Mastodon THE COMPUTER ARCANE - Jack Hirschman - Poetry - Sensitive Skin Magazine



To have this at one’s fingertips,
the whole world before one
and it not be zero—,

that’s the humbling meaning
of this revolution one’s a part of
and one’s been party to

for a long time now, at first
denying it as a threatening
turning of the table

on which one wrote one’s
poems or typed them on a
typewriter, even in duplicate,

using carbon paper. But this
revolutionary instrument,
which lies at the heart

of the poem one writes,
or the poem one’s typed
with copies, or this

which makes not only that
possible but can put your
poem in the hands of the

eyes of hundreds if not
thousands of imaginations
at the touch of a button,

as if you were not only the
creator of this good news
of the world of tomorrow,

but the distribution of it as
you are that good news, as
you’re the world itself and

it’s true, what that detestably
majestic philosopher foresaw
when he wrote that, future-wise,

contemporary technology’s
real key is it has the ability to
reveal to us what it means

to be, that a poem’s the core
expression of what it means for
human being to actually exist.


So after years and years of the
feel-yours and the failures of
the ideology of unions

(both in capitals and small
letters) I put my ideologic love
of the Soviet dream between

two slices of practical bread
and I eat the contradictions
down to the very bones of

genocided millions these past
73 years, including the making
of concentration camps for

homeless people in every city
rearing their asshole mouths,
farting into the peoples faces.


Now one of the reasons why
technology can do,—-do what?
Is doing what? What’s it doing?

It’s ending nation, it’s already
laughed at borders, walls.
They’re the morphine of dead

politicians trying to make Nation
great, like Trump and Netanyahu,
But all nations’ peoples no longer

are national. People themselves
are in advance of that old, narrow
zerophobia. National’s a deathtrap.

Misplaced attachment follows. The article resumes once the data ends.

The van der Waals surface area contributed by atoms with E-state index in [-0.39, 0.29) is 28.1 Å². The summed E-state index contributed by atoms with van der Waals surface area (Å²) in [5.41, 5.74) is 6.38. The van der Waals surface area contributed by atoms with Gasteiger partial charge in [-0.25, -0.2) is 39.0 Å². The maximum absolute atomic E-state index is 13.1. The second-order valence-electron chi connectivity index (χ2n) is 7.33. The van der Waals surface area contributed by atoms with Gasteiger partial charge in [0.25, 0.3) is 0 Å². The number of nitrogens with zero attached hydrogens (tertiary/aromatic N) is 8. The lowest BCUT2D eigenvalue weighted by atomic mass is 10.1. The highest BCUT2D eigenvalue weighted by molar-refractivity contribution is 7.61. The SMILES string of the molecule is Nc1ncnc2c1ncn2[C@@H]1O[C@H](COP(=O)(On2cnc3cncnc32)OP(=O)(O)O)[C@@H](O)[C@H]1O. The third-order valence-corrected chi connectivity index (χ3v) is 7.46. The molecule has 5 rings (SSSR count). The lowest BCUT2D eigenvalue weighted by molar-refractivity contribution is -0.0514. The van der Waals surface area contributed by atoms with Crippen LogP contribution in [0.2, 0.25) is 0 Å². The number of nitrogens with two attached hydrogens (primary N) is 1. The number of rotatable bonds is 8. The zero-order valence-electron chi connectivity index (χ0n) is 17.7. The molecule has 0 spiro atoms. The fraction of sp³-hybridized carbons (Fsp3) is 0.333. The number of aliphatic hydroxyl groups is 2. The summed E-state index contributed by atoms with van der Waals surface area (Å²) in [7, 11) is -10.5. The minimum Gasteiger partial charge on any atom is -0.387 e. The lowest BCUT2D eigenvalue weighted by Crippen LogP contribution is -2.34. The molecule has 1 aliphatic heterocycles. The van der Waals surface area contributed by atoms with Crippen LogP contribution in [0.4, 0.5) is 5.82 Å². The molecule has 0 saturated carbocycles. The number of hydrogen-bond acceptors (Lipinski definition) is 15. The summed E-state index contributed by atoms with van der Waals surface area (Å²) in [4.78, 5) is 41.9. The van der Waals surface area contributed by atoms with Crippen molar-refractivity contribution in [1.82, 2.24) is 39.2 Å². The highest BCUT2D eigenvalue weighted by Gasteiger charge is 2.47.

National Socialism should have
made that clear by now. Computer
says: No nation. Different tongues

in a planet that needs a world
government. Yes, it’s true: the
whole story of the Soviet Union

can be seen in a film on your
computer. History now’s so fast

it looks like how Salernitano
sounds, which is jazz to my
senses. like birds talking one

to another, who’ve been doing
it since the beginning of time.
Who don’t know nation. Are birds.


Because we’ve all arrived at the
whole world, even if not all of us
know it. Refugees all: that’s what

being married to technology means.
Never mind the mind to which you’re
a forgotten. Here you’re unforgettable.

The contradiction I ate was a pun,
and the cooler I was in the midst of
a hot sun, the butter I became for

the bread that was hanging on the
line of poetry. No, comrade, the
computer’s not neutral, an indifferent

instrument conveniently helping its
user. It’s been 26 years it did away
with the Communist Labor Party,

in effect forcing us to recognize
the Leninist style of work couldn’t be
sustained where digitalization was

calling the shots. That’s a whole
alphabet of years since that fiery
ideology died with the death of

the Soviet Union, but now we’re
Basu-bound, not just for Russia,
nor will it be for any nation, but

for the whole world itself, when
the New Class of human beings
becomes tomorrow’s revolution

by organizing a demand for an
end to poverty in all lands, a
demand that sees monetary

exploitation to the door, that
effects the liberation of all
universities from corporate

greed so that every child can
go to school tolerant what real
freedom is, and the tearing

down of Wall Street so that the
human neck can move freely
on the human torso, and may

the concentration camps for
the homeless end in every city,
with the flaccidity of every

rifle and pistol in the NRA’s
arsenal aimed at the head
of every student of love,

and the opening of the heart
so that the national anthem
takes the knee, and white

women and black men and
black women and white men
walk hand-in-hand down your street.

–Jack Hirschman


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